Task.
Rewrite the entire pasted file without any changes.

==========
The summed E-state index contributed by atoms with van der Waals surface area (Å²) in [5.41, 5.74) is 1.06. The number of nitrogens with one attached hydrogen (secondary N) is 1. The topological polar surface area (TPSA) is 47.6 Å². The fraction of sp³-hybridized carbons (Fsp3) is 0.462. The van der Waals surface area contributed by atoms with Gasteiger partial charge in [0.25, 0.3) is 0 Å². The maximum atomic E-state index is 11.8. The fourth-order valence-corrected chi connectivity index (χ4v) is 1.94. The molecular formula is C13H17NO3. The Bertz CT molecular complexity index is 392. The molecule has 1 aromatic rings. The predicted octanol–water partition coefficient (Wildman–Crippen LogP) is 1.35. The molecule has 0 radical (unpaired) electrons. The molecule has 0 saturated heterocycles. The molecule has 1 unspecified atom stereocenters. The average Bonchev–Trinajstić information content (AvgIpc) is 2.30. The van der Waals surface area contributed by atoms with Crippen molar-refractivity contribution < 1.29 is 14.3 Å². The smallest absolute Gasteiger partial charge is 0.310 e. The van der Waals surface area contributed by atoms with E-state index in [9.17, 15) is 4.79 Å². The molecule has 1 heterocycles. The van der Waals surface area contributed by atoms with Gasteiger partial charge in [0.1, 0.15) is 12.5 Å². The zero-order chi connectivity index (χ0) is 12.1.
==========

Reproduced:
The summed E-state index contributed by atoms with van der Waals surface area (Å²) in [5.41, 5.74) is 1.06. The number of nitrogens with one attached hydrogen (secondary N) is 1. The topological polar surface area (TPSA) is 47.6 Å². The fraction of sp³-hybridized carbons (Fsp3) is 0.462. The van der Waals surface area contributed by atoms with Gasteiger partial charge in [0.25, 0.3) is 0 Å². The maximum atomic E-state index is 11.8. The fourth-order valence-corrected chi connectivity index (χ4v) is 1.94. The molecular formula is C13H17NO3. The Bertz CT molecular complexity index is 392. The molecule has 1 aromatic rings. The predicted octanol–water partition coefficient (Wildman–Crippen LogP) is 1.35. The molecule has 0 radical (unpaired) electrons. The molecule has 0 saturated heterocycles. The molecule has 1 unspecified atom stereocenters. The average Bonchev–Trinajstić information content (AvgIpc) is 2.30. The van der Waals surface area contributed by atoms with Crippen molar-refractivity contribution < 1.29 is 14.3 Å². The smallest absolute Gasteiger partial charge is 0.310 e. The van der Waals surface area contributed by atoms with E-state index in [9.17, 15) is 4.79 Å². The molecule has 1 heterocycles. The van der Waals surface area contributed by atoms with Gasteiger partial charge in [0.1, 0.15) is 12.5 Å². The zero-order chi connectivity index (χ0) is 12.1.